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BAT Malaysia MD resigns as group posts 4th straight fall in yearly profit 

TheEdge Thu, Feb 20, 2020 08:37pm - 5 months ago


KUALA LUMPUR (Feb 20): British American Tobacco (Malaysia) Bhd (BAT Malaysia), which saw an 18.27% fall in its fourth quarter net profit, has named Jonathan Reed, 49, as its new managing director with effect from April 1, as Hendrik Stoel, 51, has opted for early retirement and handed in his resignation.

Stoel, who has been at the helm of BAT Malaysia since June 2016, will complete his current tenure on March 31 to allow for a one-month handover period to facilitate a smooth transition process.

Reed, 49, from the UK has with him 23 years of international experience in the BAT plc Group that spans across eight countries with commercial oversight for over 50 markets, including Indonesia, the South Pacific Islands and the Middle East.

His previous role was as BAT plc Group's marketing director for Middle East and South Asia, when he was based in Dubai, United Arab Emirates.

“It is without a doubt an honour to be tasked with taking charge of a market like BAT Malaysia whose rich heritage and legacy spans over a hundred years. It is these exact deep roots that have given BATM the resilience to sustain its business despite the extraordinarily high levels of illicit tobacco plaguing the industry. This black economy must be addressed but there are no quick fixes," said Reed in a statement.

"What I believe though is that we have the right formula, the right team and ‘can-do’ attitude in place to affect a turnaround. It will require us to work hard and continue driving the anti-illicit trade agenda across all stakeholders, but I am confident that BAT Malaysia will be able to meet this challenge head-on and continue to deliver value to both our shareholders and stakeholders,” he added.

The illicit cigarette trade has dragged the group's net profit for the fourth quarter ended Dec 31, 2019 (4QFY19) to RM93.86 million from RM114.84 million in the corresponding quarter last year. Revenue fell 14.04% to RM662.45 million from RM770.62 million.

The cigarette maker, the only one listed on the local stock exchange, declared a fourth interim dividend of 33 sen per share, which amounts to a RM94.22 million payout, payable on March 18. This brings its full FY19 dividend to 118 sen versus 155 sen for FY18.

For the full FY19, the group's net profit fell 26.96% to RM343.81 million from RM470.72 million in FY18, while revenue declined 11.14% to RM2.51 billion from RM2.82 billion. This marks BAT Malaysia's fourth consecutive year of declining revenue and profit from operations since 2015, when the Malaysian government announced an excise hike.

BAT Malaysia said the illegal cigarette trade currently makes up 63% of the total industry volume, from 33.5% in 2015. This means that the legal industry has diminished by almost 40% in the span of four years since 2015 due to the illegal cigarettes trade, it said.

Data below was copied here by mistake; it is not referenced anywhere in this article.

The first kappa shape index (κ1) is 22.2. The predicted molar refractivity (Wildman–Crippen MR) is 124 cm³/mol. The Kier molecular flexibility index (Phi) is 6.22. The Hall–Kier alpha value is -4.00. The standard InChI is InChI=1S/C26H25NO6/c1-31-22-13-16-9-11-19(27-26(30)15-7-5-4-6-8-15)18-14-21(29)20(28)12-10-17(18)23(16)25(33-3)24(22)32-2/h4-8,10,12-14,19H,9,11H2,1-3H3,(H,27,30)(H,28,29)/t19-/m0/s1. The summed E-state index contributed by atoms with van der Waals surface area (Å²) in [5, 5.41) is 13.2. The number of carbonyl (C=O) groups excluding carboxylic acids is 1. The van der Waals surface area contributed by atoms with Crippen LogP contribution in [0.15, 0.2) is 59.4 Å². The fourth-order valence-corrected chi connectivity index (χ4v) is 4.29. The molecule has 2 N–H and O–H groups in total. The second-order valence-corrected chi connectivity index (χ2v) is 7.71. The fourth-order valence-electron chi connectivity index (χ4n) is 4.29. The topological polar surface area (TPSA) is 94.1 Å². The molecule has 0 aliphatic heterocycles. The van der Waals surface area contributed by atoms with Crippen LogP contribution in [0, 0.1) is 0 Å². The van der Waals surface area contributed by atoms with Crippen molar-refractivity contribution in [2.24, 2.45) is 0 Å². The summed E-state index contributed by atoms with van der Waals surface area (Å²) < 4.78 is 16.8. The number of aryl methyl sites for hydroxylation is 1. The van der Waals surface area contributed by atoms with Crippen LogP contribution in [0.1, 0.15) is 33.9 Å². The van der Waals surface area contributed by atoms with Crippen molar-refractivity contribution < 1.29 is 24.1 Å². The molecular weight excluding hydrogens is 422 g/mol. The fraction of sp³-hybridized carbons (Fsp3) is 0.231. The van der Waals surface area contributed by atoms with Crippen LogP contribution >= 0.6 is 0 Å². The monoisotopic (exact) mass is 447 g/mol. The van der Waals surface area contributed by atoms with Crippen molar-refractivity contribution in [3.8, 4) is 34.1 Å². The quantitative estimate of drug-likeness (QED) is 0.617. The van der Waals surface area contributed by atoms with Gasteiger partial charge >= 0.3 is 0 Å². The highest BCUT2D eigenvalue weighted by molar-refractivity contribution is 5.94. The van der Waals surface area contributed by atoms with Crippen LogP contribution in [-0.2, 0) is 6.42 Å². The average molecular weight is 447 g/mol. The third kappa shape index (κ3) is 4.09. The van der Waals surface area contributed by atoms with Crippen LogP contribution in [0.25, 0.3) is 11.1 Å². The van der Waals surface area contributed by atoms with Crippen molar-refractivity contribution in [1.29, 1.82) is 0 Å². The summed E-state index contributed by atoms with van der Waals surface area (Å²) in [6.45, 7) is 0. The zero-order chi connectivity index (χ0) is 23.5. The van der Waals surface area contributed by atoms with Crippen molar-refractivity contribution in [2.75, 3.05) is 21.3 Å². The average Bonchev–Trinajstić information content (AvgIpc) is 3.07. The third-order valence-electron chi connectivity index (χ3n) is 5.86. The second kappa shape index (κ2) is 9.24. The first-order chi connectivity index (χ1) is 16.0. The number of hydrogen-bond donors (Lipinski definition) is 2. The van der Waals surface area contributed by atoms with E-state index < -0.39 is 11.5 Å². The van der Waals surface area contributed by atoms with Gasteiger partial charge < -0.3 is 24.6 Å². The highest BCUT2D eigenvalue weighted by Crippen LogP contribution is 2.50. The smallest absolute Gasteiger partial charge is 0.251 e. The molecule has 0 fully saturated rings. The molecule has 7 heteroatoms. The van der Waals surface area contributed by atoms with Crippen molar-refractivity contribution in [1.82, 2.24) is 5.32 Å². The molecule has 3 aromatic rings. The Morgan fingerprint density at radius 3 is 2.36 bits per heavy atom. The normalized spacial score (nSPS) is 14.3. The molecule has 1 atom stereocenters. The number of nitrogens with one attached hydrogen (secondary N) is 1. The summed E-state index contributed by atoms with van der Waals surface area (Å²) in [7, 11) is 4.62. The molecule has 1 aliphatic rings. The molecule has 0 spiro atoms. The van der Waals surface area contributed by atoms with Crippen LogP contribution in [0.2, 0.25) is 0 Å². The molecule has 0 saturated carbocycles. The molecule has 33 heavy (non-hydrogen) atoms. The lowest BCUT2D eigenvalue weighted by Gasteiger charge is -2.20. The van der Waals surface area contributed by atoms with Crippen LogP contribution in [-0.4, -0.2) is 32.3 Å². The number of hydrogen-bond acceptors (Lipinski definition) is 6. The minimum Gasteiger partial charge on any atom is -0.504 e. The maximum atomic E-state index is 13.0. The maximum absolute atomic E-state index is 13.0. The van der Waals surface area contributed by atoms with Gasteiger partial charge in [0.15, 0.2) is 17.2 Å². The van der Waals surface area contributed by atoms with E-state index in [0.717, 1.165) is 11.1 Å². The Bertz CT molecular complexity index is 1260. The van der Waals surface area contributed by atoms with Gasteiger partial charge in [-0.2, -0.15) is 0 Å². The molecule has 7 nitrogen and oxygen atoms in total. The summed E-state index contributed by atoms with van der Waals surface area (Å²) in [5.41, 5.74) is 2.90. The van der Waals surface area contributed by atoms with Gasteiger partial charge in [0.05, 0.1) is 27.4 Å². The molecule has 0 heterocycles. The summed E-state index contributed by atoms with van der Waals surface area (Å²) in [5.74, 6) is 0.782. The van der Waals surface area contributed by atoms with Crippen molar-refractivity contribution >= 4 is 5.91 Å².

“The numbers clearly speak for themselves. Although there was an uptick in enforcement actions over the year, the inconsistent efforts proved insufficient to dent the ultra-high levels of illegal cigarettes and did not translate into volume recovery for legal cigarettes. We anticipate that this will continue to negatively impact BAT Malaysia’s financial performance, punishing our shareholders and the investment community,” Stoel said.

The financial results could have been worse, he said, if not for the management's decision to rationalise investments and aggressively cut operating costs.

“Moreover, it’s clear from our share price evolution that the investment community has lost confidence in the Malaysian Government’s resolve and ability to tackle the illegal cigarettes trade problem. This problem
has become so large and so endemic that it has impacted all segments of society, from businesses to the lives and health of Malaysians,” he said.

"The Malaysian Government must be held accountable and radical actions such as demand-driven solutions that include a review of excise duties must be explored. You need to allow legal players the bandwidth to introduce illicit fighters, otherwise we foresee that the entire legal industry will soon give way to illegal cigarette syndicates that do not abide by any laws nor pay taxes.

“While the company actively competes and considers new approaches within categories like Tobacco Heating Products (THP) and vaping (upon its regulation) — these are ‘long burn’ initiatives that will not have any significant 
impact to our financial performance in the shorter term,” Stoel added.

BAT Malaysia closed 50 sen or 4.1% higher at RM12.70 today, valuing the company at RM3.63 billion. Over the past year, the counter fell some 64% from RM35.40.






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